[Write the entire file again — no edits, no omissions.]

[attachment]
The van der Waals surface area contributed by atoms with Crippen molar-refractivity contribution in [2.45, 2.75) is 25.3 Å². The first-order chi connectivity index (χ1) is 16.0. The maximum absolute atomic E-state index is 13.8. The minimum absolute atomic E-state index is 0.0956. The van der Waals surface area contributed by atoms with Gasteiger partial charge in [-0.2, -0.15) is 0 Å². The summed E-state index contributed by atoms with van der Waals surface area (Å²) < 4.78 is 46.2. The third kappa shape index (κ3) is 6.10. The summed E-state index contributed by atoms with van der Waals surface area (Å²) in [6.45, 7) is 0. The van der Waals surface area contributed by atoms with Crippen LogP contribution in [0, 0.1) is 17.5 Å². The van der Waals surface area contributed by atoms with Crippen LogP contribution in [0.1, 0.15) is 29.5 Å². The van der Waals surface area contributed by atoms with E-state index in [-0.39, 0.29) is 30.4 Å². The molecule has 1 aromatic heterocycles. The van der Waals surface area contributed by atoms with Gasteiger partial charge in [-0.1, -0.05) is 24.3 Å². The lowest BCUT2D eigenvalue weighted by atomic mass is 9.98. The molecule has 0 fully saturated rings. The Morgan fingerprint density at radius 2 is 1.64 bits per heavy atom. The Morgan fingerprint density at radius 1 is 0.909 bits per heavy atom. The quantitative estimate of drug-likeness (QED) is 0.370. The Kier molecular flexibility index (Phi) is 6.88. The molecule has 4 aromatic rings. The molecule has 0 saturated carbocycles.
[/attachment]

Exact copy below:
The van der Waals surface area contributed by atoms with Crippen molar-refractivity contribution in [2.45, 2.75) is 25.3 Å². The first-order chi connectivity index (χ1) is 16.0. The maximum absolute atomic E-state index is 13.8. The minimum absolute atomic E-state index is 0.0956. The van der Waals surface area contributed by atoms with Gasteiger partial charge in [-0.2, -0.15) is 0 Å². The summed E-state index contributed by atoms with van der Waals surface area (Å²) < 4.78 is 46.2. The third kappa shape index (κ3) is 6.10. The summed E-state index contributed by atoms with van der Waals surface area (Å²) in [6.45, 7) is 0. The van der Waals surface area contributed by atoms with Crippen LogP contribution in [0, 0.1) is 17.5 Å². The van der Waals surface area contributed by atoms with Crippen LogP contribution in [0.1, 0.15) is 29.5 Å². The van der Waals surface area contributed by atoms with E-state index in [-0.39, 0.29) is 30.4 Å². The molecule has 1 aromatic heterocycles. The van der Waals surface area contributed by atoms with Gasteiger partial charge in [-0.1, -0.05) is 24.3 Å². The lowest BCUT2D eigenvalue weighted by atomic mass is 9.98. The molecule has 0 fully saturated rings. The Morgan fingerprint density at radius 2 is 1.64 bits per heavy atom. The Morgan fingerprint density at radius 1 is 0.909 bits per heavy atom. The quantitative estimate of drug-likeness (QED) is 0.370. The Kier molecular flexibility index (Phi) is 6.88. The molecule has 4 aromatic rings. The molecule has 0 saturated carbocycles.